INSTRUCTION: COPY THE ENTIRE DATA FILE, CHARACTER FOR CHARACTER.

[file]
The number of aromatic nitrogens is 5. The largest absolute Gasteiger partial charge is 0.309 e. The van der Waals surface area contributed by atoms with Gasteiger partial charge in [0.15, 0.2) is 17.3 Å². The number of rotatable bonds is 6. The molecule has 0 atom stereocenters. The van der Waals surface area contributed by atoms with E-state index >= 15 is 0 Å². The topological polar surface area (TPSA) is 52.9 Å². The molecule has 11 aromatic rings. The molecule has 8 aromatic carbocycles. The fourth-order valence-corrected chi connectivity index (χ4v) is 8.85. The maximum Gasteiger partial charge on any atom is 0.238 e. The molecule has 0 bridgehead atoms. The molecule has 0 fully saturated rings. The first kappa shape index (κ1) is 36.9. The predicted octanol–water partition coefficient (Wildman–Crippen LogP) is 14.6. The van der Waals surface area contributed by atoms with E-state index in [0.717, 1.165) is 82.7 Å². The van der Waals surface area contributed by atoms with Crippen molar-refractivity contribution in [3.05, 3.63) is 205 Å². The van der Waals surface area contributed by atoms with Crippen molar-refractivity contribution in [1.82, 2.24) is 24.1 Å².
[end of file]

The number of aromatic nitrogens is 5. The largest absolute Gasteiger partial charge is 0.309 e. The van der Waals surface area contributed by atoms with Gasteiger partial charge in [0.15, 0.2) is 17.3 Å². The number of rotatable bonds is 6. The molecule has 0 atom stereocenters. The van der Waals surface area contributed by atoms with E-state index >= 15 is 0 Å². The topological polar surface area (TPSA) is 52.9 Å². The molecule has 11 aromatic rings. The molecule has 8 aromatic carbocycles. The fourth-order valence-corrected chi connectivity index (χ4v) is 8.85. The maximum Gasteiger partial charge on any atom is 0.238 e. The molecule has 0 bridgehead atoms. The molecule has 0 fully saturated rings. The first kappa shape index (κ1) is 36.9. The predicted octanol–water partition coefficient (Wildman–Crippen LogP) is 14.6. The van der Waals surface area contributed by atoms with E-state index in [0.717, 1.165) is 82.7 Å². The van der Waals surface area contributed by atoms with Crippen molar-refractivity contribution in [3.05, 3.63) is 205 Å². The van der Waals surface area contributed by atoms with Crippen molar-refractivity contribution in [1.82, 2.24) is 24.1 Å².